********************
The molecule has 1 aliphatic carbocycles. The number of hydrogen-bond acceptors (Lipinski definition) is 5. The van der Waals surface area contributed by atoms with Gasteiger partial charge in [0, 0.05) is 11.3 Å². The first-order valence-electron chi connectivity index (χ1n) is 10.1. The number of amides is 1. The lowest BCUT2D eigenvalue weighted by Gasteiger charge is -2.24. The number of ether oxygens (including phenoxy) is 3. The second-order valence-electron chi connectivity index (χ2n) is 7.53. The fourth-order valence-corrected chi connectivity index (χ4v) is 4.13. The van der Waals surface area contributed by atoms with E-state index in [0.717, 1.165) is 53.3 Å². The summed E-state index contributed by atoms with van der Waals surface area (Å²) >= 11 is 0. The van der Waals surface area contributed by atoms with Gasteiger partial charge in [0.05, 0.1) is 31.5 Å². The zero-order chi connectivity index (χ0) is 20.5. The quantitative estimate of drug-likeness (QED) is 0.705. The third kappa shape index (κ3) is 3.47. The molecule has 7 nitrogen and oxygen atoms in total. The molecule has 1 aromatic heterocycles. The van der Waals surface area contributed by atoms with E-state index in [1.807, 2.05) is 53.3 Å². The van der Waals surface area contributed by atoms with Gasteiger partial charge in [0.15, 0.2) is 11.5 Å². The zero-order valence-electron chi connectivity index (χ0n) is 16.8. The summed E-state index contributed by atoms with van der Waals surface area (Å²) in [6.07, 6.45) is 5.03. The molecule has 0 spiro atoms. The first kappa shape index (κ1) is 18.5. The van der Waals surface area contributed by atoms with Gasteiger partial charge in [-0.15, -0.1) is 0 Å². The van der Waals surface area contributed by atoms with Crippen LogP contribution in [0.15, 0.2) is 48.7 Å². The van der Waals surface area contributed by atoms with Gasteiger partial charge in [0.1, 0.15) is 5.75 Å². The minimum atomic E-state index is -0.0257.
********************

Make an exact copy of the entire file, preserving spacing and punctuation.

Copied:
The molecule has 1 aliphatic carbocycles. The number of hydrogen-bond acceptors (Lipinski definition) is 5. The van der Waals surface area contributed by atoms with Gasteiger partial charge in [0, 0.05) is 11.3 Å². The first-order valence-electron chi connectivity index (χ1n) is 10.1. The number of amides is 1. The lowest BCUT2D eigenvalue weighted by Gasteiger charge is -2.24. The number of ether oxygens (including phenoxy) is 3. The second-order valence-electron chi connectivity index (χ2n) is 7.53. The fourth-order valence-corrected chi connectivity index (χ4v) is 4.13. The van der Waals surface area contributed by atoms with E-state index in [0.717, 1.165) is 53.3 Å². The summed E-state index contributed by atoms with van der Waals surface area (Å²) >= 11 is 0. The van der Waals surface area contributed by atoms with Gasteiger partial charge in [0.05, 0.1) is 31.5 Å². The zero-order chi connectivity index (χ0) is 20.5. The quantitative estimate of drug-likeness (QED) is 0.705. The third kappa shape index (κ3) is 3.47. The molecule has 7 nitrogen and oxygen atoms in total. The molecule has 1 aromatic heterocycles. The van der Waals surface area contributed by atoms with E-state index in [1.807, 2.05) is 53.3 Å². The van der Waals surface area contributed by atoms with Gasteiger partial charge in [0.15, 0.2) is 11.5 Å². The zero-order valence-electron chi connectivity index (χ0n) is 16.8. The summed E-state index contributed by atoms with van der Waals surface area (Å²) in [6.07, 6.45) is 5.03. The molecule has 0 spiro atoms. The first kappa shape index (κ1) is 18.5. The van der Waals surface area contributed by atoms with Gasteiger partial charge in [-0.15, -0.1) is 0 Å². The van der Waals surface area contributed by atoms with Crippen LogP contribution in [0.15, 0.2) is 48.7 Å². The van der Waals surface area contributed by atoms with Gasteiger partial charge in [0.1, 0.15) is 5.75 Å². The minimum atomic E-state index is -0.0257.